“Hey Mom,” was lobbed my way from Boxster, a.k.a. Teen Take-Out who has now morphed into Study Guy. Yeah, a little something that started happening about a year ago.

When the kid was struggling in school and life at the end of last year, we opted to steer clear and let the chips from a few poor decisions fall where they may. Granted we parked ourselves at a safe distance away – ready to help – but we stuck firm to our commitment not race in and save the kid. And, something happened.

Now, rather than waiting for someone to fix things for him or blaming someone else for things that just weren’t going his way, he has stepped up and started to own his life.

It began with grades. When school started this year, he put his head down and began to work. He worked hard. He didn’t like what happened last year. So he decided, without us telling him or him telling us, that things had to change. And he discovered something about himself. He loves to learn. Who knew? So when he brought home straight A’s from a school known for its academic rigor, we were surprised. Not just about the grades but that he didn’t care about them – he cared about what he had learned. He’s even kept at the learning this this summer. So far, he has progressed through half of a self-taught college level Chemistry course. (We’re thinking studying is his sport.)

Hmmm… interesting. Not something this Mom can relate to. I was one of those that would have driven a kid like mine (that would be a student) crazy. As the Queen Cramer, I memorized and spewed for many years, making good grades that opened lots of doors. It wasn’t until graduate school that I realized all the great things available for one to learn rather than regurgitate. I guess that’s where the work became less about performance and more about genuine results.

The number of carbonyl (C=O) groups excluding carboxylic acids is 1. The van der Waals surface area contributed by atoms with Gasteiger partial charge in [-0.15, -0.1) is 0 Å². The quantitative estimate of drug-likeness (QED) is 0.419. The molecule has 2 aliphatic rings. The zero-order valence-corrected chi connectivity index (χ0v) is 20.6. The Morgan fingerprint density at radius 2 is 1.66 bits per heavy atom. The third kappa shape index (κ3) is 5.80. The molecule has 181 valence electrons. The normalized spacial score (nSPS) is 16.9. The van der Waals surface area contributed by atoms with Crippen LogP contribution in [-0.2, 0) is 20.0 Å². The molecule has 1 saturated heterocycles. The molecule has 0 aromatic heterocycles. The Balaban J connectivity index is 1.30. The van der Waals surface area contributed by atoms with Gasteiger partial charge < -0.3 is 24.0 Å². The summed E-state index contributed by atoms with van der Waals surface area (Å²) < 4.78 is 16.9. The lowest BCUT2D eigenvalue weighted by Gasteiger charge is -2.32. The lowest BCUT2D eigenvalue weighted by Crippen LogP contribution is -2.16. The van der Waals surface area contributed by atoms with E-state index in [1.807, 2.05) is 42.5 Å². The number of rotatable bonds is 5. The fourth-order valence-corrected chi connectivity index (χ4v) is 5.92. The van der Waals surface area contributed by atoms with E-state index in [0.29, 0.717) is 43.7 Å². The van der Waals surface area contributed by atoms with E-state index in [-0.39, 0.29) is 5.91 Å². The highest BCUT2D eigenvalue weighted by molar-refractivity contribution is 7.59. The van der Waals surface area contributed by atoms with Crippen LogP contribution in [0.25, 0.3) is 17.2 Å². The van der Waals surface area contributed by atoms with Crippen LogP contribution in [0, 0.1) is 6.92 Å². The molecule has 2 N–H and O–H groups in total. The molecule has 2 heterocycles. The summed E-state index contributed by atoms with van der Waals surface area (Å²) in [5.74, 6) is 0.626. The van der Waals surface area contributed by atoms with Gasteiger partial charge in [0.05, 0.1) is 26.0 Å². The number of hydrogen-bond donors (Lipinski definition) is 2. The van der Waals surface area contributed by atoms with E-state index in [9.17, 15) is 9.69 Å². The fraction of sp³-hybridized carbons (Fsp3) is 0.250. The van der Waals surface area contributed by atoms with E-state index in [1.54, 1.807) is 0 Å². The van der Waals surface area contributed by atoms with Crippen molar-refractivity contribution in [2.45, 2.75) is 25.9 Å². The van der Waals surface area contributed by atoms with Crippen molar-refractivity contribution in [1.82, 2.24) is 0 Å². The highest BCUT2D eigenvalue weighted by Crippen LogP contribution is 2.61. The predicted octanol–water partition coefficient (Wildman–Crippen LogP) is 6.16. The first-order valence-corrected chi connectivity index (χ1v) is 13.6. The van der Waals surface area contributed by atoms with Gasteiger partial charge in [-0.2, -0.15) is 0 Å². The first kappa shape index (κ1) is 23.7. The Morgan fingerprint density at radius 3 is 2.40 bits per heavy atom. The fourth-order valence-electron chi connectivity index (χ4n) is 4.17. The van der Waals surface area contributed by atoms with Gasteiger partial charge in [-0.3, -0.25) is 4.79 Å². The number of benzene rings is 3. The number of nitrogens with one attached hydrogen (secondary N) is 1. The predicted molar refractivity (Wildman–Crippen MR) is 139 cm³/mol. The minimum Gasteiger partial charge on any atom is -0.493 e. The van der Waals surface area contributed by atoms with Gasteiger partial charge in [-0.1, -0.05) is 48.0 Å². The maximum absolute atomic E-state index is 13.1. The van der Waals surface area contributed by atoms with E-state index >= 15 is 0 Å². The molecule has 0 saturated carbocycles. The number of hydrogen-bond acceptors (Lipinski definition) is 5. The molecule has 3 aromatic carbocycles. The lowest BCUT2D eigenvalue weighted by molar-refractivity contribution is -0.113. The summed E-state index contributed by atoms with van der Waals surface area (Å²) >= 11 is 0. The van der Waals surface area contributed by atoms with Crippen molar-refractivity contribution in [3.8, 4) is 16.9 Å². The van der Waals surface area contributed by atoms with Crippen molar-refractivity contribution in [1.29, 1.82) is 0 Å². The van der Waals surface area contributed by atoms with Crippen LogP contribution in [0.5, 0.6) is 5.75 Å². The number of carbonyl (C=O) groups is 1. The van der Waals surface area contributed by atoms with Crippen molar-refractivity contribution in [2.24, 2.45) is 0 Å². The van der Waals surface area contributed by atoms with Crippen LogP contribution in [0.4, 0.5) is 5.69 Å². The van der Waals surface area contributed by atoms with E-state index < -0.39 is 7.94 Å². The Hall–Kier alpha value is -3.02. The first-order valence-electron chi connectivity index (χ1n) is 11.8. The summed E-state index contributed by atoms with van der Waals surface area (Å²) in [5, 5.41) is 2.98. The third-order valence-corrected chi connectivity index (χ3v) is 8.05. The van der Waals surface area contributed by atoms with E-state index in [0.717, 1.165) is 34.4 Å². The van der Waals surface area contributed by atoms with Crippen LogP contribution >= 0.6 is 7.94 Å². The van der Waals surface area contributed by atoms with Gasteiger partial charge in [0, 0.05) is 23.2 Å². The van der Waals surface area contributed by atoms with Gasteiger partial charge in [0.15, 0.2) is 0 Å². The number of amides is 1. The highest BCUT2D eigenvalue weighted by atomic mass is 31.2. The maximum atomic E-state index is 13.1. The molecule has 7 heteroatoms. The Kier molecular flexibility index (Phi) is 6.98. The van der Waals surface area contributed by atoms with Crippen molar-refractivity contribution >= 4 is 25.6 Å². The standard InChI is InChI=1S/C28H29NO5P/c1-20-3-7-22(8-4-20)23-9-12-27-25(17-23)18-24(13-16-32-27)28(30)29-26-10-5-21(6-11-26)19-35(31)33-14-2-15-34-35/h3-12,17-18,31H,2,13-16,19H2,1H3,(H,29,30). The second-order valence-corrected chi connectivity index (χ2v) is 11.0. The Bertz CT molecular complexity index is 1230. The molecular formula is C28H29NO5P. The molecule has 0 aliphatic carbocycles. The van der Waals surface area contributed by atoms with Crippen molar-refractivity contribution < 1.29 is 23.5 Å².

With Study Guy around, conversations present all sorts of new challenges – mostly in the participation category.

“So Mom … Do you know why the air just rushed in when I opened the door?”

“Uhhh… No.”

“Well it has to do with metaphysical blah, blah, blah, blah, blah” Seriously, I couldn’t even understand the words he was using. This must be what the kids hear when I’m pontificating about merits of cleaning your room, doing the laundry, blah, blah, blah.

“Oh …” I respond, acting as if I have a clue.

He continues excitedly about his topic, asks a few more questions to which I respond in the same manner, then he nails me, “Are you even listening to me? … Do you have any idea what I’m talking about?!”


“What did I just say?” (Oh my word – tables turning – this is what I’m usually saying!)

“Something about meta – well,” I stammer. “I’m trying. … I’m just..”

Truth is, I was busted. I wasn’t listening. I had tracked into a neighboring sibling conversation about Cheerios that was a little more my speed.

The kid audibly sighed as he poured Corn Flakes into his bowl. Last week the topic was transcendental properties including that of being. Before that it was classical mythology. Before that – phosphorylation and transverse tubules. Not sure what next week promises. I’m so grateful for his Logic teacher and their summer discussion group that meets once a week. Because I would sure hate to be forced to fire up some brain cells and think.

I need to point out to him all the brain cells I have donated throughout the years at the Baylor Hospital Maternity Ward.

Do you think we ever get them back?

Thanks for walking the road with me.


Here’s a huge shout-out and thank you to:

Fox-4 Dallas for having me on Good Day yesterday

tabbed book

Such a fun show! They had me cracking up the minute I walked in the door and saw what had been done to the book :)

and Macleans Canada for writing an article on Cleaning House – Mom vs Kids in Battle of Hard Work

kid work

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